Robert Selna, San Francisco Chronicle
Monday, August 24, 2009
After two notable and high-end San Francisco hotels defaulted on large loans last month, the city's hotel economy - a key contributor to municipal coffers - has only become bleaker.
On July 8, owners of the stately, 97-year-old Renaissance Stanford Court on Nob Hill defaulted on an $89 million loan. Three weeks later, the glitzy Four Seasons Hotel, built on Market Street in 2001, withheld payment on $90 million it owed.
The explanation for the ailing hotel industry is straightforward: High unemployment and job insecurity have meant that patrons aren't willing to pay as much as they have in recent years. In June, the average room rate in San Francisco was $134, the lowest it has been since 2005 and well below the $162 peak in June 2008, according to PKF Consulting, which tracks hotel industry trends.
For a while, managers filled rooms by offering lower rates, but the number of visitors also has begun to slide, and in June, occupancy tumbled to 73 percent, down from 85 percent the same time last year.
Add to the troubled mix the fact that many hotel owners, in San Francisco and across the state, financed purchases or refinanced loans between 2005 and 2007 - when the hotel values were at their peak. Since then, hotels statewide have lost 50 to 80 percent of their value, meaning that many owners owe far more than their asset is worth.
Hospitality industry analyst Alan Reay calls the situation a "perfect storm" that won't improve any time soon - probably not until 2011.
"We won't hit the bottom on this until we see stabilization in employment and income," said Reay. "Plummeting revenue and an inordinate amount of debt on these properties is a recipe for disaster."
More defaults expected
Seven San Francisco hotels are currently in default, but Reay and others expect more defaults in the coming months and believe that some hotels will go into foreclosure. Apart from the Stanford Court and Four Seasons, the distressed hotels have confidentiality agreements that keep their identities private.
Alongside the owners who can't pay off their loans, it appears the city itself has taken the biggest loss as a result of the hotel slump. Data from the San Francisco Controller's Office shows that the city's hotel-related revenue is expected to decline by 9 percent in 2008-2009 to $203 million and to drop to $173 million in 2009-2010.
Ted Egan, San Francisco's chief economist, said hotel occupancy taxes and property taxes comprise about 7 percent of annual revenues that go to the city's general fund, the highest amount from the private sector. The next biggest tax contribution from private industry comes from payroll taxes, but they typically represent less than half of hotel taxes, he said.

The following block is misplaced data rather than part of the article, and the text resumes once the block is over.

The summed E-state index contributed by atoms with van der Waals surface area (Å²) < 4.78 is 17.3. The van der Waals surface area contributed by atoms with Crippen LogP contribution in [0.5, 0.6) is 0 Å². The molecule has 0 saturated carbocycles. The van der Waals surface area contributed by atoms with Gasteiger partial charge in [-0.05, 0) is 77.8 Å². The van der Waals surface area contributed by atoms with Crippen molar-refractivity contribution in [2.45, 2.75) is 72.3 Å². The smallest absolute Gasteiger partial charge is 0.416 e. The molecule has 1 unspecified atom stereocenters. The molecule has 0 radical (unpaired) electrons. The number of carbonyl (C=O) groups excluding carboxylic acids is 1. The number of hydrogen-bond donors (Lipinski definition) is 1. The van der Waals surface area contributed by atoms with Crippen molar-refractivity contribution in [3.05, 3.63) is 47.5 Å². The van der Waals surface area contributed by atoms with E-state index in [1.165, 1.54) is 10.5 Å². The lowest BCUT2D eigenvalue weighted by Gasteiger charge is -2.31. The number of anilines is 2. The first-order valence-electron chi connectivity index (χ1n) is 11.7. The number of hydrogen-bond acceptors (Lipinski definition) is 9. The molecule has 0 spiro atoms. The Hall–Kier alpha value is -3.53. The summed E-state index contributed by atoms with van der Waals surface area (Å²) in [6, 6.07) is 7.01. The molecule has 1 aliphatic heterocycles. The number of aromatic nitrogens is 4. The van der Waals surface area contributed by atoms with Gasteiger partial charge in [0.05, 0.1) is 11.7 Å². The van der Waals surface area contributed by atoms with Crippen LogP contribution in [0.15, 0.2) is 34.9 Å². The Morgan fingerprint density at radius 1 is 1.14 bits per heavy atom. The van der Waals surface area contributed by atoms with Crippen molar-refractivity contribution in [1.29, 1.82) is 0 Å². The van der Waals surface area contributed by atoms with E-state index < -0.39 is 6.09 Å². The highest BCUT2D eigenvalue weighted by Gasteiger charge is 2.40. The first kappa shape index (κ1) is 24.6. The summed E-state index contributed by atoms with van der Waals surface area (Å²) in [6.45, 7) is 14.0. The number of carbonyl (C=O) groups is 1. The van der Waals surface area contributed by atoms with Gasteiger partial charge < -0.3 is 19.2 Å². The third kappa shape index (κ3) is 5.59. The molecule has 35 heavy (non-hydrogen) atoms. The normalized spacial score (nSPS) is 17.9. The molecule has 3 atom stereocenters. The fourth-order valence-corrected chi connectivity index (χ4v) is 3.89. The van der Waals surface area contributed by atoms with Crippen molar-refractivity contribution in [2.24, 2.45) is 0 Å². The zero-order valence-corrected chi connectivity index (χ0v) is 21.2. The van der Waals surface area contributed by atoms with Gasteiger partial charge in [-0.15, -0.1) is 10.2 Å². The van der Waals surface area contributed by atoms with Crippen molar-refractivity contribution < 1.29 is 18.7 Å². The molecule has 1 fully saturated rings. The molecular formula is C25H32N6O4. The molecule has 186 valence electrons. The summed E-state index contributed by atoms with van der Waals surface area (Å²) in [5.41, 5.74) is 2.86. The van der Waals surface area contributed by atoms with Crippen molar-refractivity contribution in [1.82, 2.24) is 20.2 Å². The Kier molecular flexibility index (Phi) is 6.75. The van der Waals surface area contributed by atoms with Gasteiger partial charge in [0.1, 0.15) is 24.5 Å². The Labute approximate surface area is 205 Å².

Nearby destinations also are suffering. Based on the key indicator of revenue per rooms available, San Francisco and Oakland were down 24 percent from the previous June and the San Jose/Campbell area has plummeted 32 percent, according to numbers compiled by Reay's Atlas Hospitality Group.
Smaller California towns that rely heavily on tourism also have seen established hotels flail. For example, the owners of Sausalito's turn-of-the-century Casa Madrona Hotel recently filed for bankruptcy after defaulting on a $24 million loan.
Rates fall nationwide
The problem is not limited to California. For example, the average price for a Manhattan hotel room now is about $200 a night, down almost one-third since last year.
Hotel companies (as opposed to owners) are relatively sheltered from the real estate disaster, Reay said. Many hotels are no longer owned by companies bearing the hotel's name, such as Marriott and Hilton, but instead are managed by them. The Stanford Court is an example.
While cheaper rooms are a boon to visitors, some hotels have had to cut services to correspond with declining rates. Room service may no longer run all night and fewer staff may be on hand to ensure a comfortable stay.
Scott McCoy, Stanford Court's general manager, said the hotel had "calibrated services with the expectations of guests" and had made some changes, but that it was essentially the same hotel.
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